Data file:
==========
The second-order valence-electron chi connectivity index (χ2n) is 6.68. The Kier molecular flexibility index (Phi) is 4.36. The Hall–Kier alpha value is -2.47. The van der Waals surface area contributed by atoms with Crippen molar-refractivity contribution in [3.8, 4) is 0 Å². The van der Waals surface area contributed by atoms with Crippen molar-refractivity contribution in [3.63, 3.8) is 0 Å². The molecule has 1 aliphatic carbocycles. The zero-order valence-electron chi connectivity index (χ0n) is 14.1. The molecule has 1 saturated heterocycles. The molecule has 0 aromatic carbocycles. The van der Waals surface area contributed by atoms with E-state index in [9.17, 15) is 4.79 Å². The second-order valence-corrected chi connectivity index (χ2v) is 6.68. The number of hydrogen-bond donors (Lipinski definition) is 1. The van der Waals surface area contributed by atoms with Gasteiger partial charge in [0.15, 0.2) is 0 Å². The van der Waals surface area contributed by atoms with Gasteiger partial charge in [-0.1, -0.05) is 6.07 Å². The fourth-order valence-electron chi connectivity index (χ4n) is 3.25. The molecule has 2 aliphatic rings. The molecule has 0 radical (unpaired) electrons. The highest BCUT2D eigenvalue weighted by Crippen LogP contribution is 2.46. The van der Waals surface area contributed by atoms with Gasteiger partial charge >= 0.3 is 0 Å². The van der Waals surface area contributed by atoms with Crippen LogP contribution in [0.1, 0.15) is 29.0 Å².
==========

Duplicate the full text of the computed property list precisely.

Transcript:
The second-order valence-electron chi connectivity index (χ2n) is 6.68. The Kier molecular flexibility index (Phi) is 4.36. The Hall–Kier alpha value is -2.47. The van der Waals surface area contributed by atoms with Crippen molar-refractivity contribution in [3.8, 4) is 0 Å². The van der Waals surface area contributed by atoms with Crippen molar-refractivity contribution in [3.63, 3.8) is 0 Å². The molecule has 1 aliphatic carbocycles. The zero-order valence-electron chi connectivity index (χ0n) is 14.1. The molecule has 1 saturated heterocycles. The molecule has 0 aromatic carbocycles. The van der Waals surface area contributed by atoms with E-state index in [9.17, 15) is 4.79 Å². The second-order valence-corrected chi connectivity index (χ2v) is 6.68. The number of hydrogen-bond donors (Lipinski definition) is 1. The van der Waals surface area contributed by atoms with Gasteiger partial charge in [0.15, 0.2) is 0 Å². The van der Waals surface area contributed by atoms with Gasteiger partial charge in [-0.1, -0.05) is 6.07 Å². The fourth-order valence-electron chi connectivity index (χ4n) is 3.25. The molecule has 2 aliphatic rings. The molecule has 0 radical (unpaired) electrons. The highest BCUT2D eigenvalue weighted by Crippen LogP contribution is 2.46. The van der Waals surface area contributed by atoms with Gasteiger partial charge >= 0.3 is 0 Å². The van der Waals surface area contributed by atoms with Crippen LogP contribution in [0.1, 0.15) is 29.0 Å².